The magistral passage of scripture describes the Church’s ministry, the nature of spirituality for all the people of God.  The Church of Jesus Christ is a crucible of spirituality guiding persons in faith and ministry for the “edifying” of the entire body of Christ.  The Church of Jesus Christ must encourage Christians in the pursuit of a mature spiritual life--“together participating in the perfecting of the saints....”


The spiritual legacy of the scriptures perhaps can be categorized under three factors:  (1) Spirituality informs every facet of the Church’s life.  It is not limited to certain “sacred” moments when the people of God are being indefinably “pious or spiritual.”  Through spirituality, The Church of Jesus Christ seeks to conform to the “measure of the stature of the fullness of Christ” (Eph 14.11).  Christ is the center, the model for the Church’s spiritual identity; (2) Spiritual maturity is inseparable from theological nature.  To be a Christian means growing up in the faith so that we are no longer children, tossed about by “every wind of doctrine,” easily manipulated by every new theological fad or super apostle who appears on the scene (II Cor 11.13-14).  Rigorous theological investigation, prayer and study are also a part of the spiritual pilgrimage that leads to theological maturity; (3) Spirituality leads to action--a caring response to human need.  Constantly carrying out the Samaritan example.  Jesus spent much time both “speaking the Truth” as well as “doing the truth”--offering tangible response to the outcasts of His society.  Christian spirituality entails more than spiritual observations of the human condition.  Spiritual exploration will help us experience God’s presence and express God’s love in the Church and throughout our postmodern global village.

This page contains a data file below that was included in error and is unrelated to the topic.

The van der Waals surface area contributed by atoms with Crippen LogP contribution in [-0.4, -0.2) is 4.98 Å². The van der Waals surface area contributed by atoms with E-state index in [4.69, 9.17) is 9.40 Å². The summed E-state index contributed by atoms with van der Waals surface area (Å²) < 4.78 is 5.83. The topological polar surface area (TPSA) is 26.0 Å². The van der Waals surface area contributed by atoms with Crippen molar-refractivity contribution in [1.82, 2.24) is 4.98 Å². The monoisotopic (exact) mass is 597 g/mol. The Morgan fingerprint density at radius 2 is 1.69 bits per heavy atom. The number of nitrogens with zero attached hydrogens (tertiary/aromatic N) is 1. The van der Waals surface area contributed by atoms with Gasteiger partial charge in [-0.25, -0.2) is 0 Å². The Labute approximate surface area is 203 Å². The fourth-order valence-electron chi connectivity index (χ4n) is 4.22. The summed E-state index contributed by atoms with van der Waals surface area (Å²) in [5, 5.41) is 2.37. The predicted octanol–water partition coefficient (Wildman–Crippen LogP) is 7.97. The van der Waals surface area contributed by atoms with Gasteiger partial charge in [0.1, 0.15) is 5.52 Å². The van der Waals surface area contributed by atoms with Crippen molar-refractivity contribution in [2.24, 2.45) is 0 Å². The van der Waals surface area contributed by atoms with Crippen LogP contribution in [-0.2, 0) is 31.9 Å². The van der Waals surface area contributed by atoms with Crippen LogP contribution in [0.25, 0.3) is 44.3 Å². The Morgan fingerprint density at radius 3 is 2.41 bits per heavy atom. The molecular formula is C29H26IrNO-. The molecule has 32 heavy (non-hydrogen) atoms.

In our postmodern twenty-first century, all kinds of people are yearning to be “spiritual.”  New Agers, Roman Catholics, Evangelicals and secular humanists have attached such a diversity of opinion, the confusing condition overwhelms definitions.  So often among diverse groups from all over our country, spirituality is slippery and individualistic; but what does all of this have to do with the biblical mandate for His Church “to be Holy as I am Holy”?  (See my paper, “Postmodern Spirituality As Contentless, Highly Subjective and Culturally Irrelevant.”  The literature on the Postmodern view of spirituality is legend.)